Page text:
Is Your Dynamic Site Invisible? ProbablyThe motor driving the search engines is the spider. Spiders are automated programs wandering around the Web with the sole purpose of viewing and storing the contents therein. The way in which the spiders "store" the Web is the key factor determining the ultimate success, or failure, of your site.
Search results are based upon how effectively the engines spider your site. Some spiders are smarter than others, but they all have one thing in common. They all break when they attempt to catalog dynamic, or database driven, Web sites.
You can't get any search engine rankings if you are not even getting spidered in the first place. Dynamic sites are driven by databases and code not just HTML as in the past. An example of a dynamic site is one with a catalog driven by an internal company database providing real time product information to Web searchers. Dynamic Web sites are highly recommended as a business tool but they all need help communicating with visiting spiders.
Your site is useless if it is not efficiently spidered. Even dynamic sites that do get spidered are very likely to have been inefficiently spidered. If you have a catalog with 5,000 items on the Web you should have 10,000 to 100,000 pages cataloged. Proving this phenomenon is simple and we use Google as a standard to provide evidence of inclusion, or more likely, lack thereof.
In the Google search box, type "site:www.YourWebAddress.com" and look at the results near the top right. You see the phrase: "Results 1-10 of about" and the number following the word "about" is the approximate number of existing Web pages in the Google database. Remember, this number, even when high, indicating that your pages were cataloged, probably reflects a high number of ineffectively cataloged pages.
We recently analyzed a dynamic site with 140,000 pages listed in Google's database. Only the home page and a few other pages had any Google PageRank at all. Worse yet, the page had a very poor PageRank of a three out of a possible 10. The listed pages, with no PageRank, have no search value since there are no titles or descriptions resulting in no key-phrase exposure.
The server hosting your site very likely communicated erroneously with the spiders. The site appeared fuzzy to the spiders because of the code within the links of dynamic sites. The spiders need a lens, or glasses in a sense, provided by the host computer to take a clear snapshot of dynamic sites. This 20/20 vision for the spider will not yield strong results unless bundled with a meticulously planned key-phrase strategy.
Imagine the site mentioned earlier with a marketing value of more than 140,000 times its existing value with only a few days invested. If the pages are set up properly then this tremendously increases exposure of desirable key-phrases. This dramatically increases your site's marketing value to the general searching community. The more times the spiders see your Web pages combined with your key-phrases, the better the results.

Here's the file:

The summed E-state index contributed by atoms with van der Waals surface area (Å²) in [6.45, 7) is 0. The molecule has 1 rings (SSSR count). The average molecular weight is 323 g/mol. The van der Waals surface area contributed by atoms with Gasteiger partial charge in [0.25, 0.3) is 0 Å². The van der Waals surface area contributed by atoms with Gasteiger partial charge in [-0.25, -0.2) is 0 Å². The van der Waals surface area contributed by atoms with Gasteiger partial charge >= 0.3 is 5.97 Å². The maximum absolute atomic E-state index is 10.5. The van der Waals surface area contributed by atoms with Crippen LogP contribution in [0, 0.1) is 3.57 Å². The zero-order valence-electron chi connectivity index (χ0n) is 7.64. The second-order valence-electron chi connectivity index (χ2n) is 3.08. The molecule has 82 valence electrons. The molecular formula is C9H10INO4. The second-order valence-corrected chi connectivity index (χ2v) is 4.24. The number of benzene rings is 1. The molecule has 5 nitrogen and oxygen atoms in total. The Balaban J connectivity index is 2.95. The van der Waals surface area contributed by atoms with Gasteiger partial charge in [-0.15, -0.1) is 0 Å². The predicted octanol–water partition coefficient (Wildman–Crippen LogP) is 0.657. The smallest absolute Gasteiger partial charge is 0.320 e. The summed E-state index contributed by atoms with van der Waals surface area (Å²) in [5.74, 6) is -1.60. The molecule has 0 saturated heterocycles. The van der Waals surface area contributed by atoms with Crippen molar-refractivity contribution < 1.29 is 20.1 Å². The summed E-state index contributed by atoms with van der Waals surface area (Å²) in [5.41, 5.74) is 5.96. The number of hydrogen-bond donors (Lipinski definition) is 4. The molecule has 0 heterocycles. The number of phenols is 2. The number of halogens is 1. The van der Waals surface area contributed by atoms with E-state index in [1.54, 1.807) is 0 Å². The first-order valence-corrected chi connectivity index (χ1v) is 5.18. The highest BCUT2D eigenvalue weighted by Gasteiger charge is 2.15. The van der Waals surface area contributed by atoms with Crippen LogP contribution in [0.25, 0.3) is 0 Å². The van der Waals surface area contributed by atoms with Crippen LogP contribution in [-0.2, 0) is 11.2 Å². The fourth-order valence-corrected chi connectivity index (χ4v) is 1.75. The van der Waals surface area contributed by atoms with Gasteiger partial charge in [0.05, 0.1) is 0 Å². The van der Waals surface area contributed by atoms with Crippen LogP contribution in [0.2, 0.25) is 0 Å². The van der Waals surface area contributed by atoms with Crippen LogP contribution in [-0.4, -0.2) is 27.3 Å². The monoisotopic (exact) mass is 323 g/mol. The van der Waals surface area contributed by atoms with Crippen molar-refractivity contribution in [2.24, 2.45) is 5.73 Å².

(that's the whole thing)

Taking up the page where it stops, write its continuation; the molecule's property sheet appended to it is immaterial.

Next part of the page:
Your site will enjoy more qualified search engine traffic, a higher Google PageRank, higher overall search engine rankings and increased sales at a lower cost.
Google's proprietary PageRank system is used to determine your Web pages overall relevancy. To view your site's PageRank download the Google Toolbar.
After it is installed, click "options" and make sure the PageRank and Page Info boxes are checked. Now visit the Web site for which you wish to see the PageRank. Be sure to encode the current date someplace within your Web pages. This empowers you with the ability to determine how often Google spiders Web pages using the "Cached" copies of the page in Google.
Your site's PageRank is almost completely dependent upon how other sites link to your site. The more links use your key phrases within the title of the link, the more marketing power you gain. The amount of the PageRank passed along from the linking pages is split among the number of pages linked to from the referring page. A link to your site will have the greatest impact on your PageRank if the page of origin has a high PageRank and fewer links to other sites.
Another contributing factor to your site's PageRank is the IR score. This score relates the relevance of the search query to the actual text in the linking page and your site. One of IR factors is the anchor text, or the text in the link to your page. We learned this, in part, from comments made by Google founders. Google also uses your page title, font sizes, formatting, keyword positions and proximity to determine relevancy.
Remember, computers determine the results, but humans make the decision to click. Be sure titles and descriptions, which always contain key-phrases, are pertinent and logical to the human eye. Key-phrases should match within links, page titles, meta tags, Web page content and Web addresses.
Meticulous selection of key-phrases, and descriptions including phrases, are crucial. The final piece of the puzzle is a tracking system to determine if your clicks generate sales. Although a high click-through rate very likely indicates increased sales, there's nothing better than proof.